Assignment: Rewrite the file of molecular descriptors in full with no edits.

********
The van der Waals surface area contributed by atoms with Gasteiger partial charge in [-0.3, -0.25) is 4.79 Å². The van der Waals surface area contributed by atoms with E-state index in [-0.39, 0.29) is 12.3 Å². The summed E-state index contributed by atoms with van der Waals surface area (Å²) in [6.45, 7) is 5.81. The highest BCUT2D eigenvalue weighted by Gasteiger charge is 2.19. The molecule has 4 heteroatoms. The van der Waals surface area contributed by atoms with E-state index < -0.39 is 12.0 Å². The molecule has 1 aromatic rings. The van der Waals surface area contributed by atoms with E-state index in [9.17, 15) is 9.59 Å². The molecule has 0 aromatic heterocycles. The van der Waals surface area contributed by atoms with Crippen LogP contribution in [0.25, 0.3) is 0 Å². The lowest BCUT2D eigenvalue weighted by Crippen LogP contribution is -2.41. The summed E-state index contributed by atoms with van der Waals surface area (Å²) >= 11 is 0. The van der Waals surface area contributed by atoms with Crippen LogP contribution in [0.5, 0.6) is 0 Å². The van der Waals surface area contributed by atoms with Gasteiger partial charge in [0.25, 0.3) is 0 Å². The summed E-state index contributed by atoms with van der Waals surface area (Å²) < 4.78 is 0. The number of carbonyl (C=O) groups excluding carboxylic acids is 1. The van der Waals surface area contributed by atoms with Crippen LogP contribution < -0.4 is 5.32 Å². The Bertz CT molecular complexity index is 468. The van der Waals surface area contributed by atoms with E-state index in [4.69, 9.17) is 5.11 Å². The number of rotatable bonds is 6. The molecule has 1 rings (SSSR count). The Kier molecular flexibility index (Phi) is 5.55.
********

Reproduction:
The van der Waals surface area contributed by atoms with Gasteiger partial charge in [-0.3, -0.25) is 4.79 Å². The van der Waals surface area contributed by atoms with E-state index in [-0.39, 0.29) is 12.3 Å². The summed E-state index contributed by atoms with van der Waals surface area (Å²) in [6.45, 7) is 5.81. The highest BCUT2D eigenvalue weighted by Gasteiger charge is 2.19. The molecule has 4 heteroatoms. The van der Waals surface area contributed by atoms with E-state index < -0.39 is 12.0 Å². The molecule has 1 aromatic rings. The van der Waals surface area contributed by atoms with E-state index in [9.17, 15) is 9.59 Å². The molecule has 0 aromatic heterocycles. The van der Waals surface area contributed by atoms with Crippen LogP contribution in [0.25, 0.3) is 0 Å². The lowest BCUT2D eigenvalue weighted by Crippen LogP contribution is -2.41. The summed E-state index contributed by atoms with van der Waals surface area (Å²) >= 11 is 0. The van der Waals surface area contributed by atoms with Crippen LogP contribution in [0.5, 0.6) is 0 Å². The van der Waals surface area contributed by atoms with Gasteiger partial charge in [0.25, 0.3) is 0 Å². The summed E-state index contributed by atoms with van der Waals surface area (Å²) < 4.78 is 0. The number of carbonyl (C=O) groups excluding carboxylic acids is 1. The van der Waals surface area contributed by atoms with Crippen LogP contribution < -0.4 is 5.32 Å². The Bertz CT molecular complexity index is 468. The van der Waals surface area contributed by atoms with E-state index in [4.69, 9.17) is 5.11 Å². The number of rotatable bonds is 6. The molecule has 1 rings (SSSR count). The Kier molecular flexibility index (Phi) is 5.55.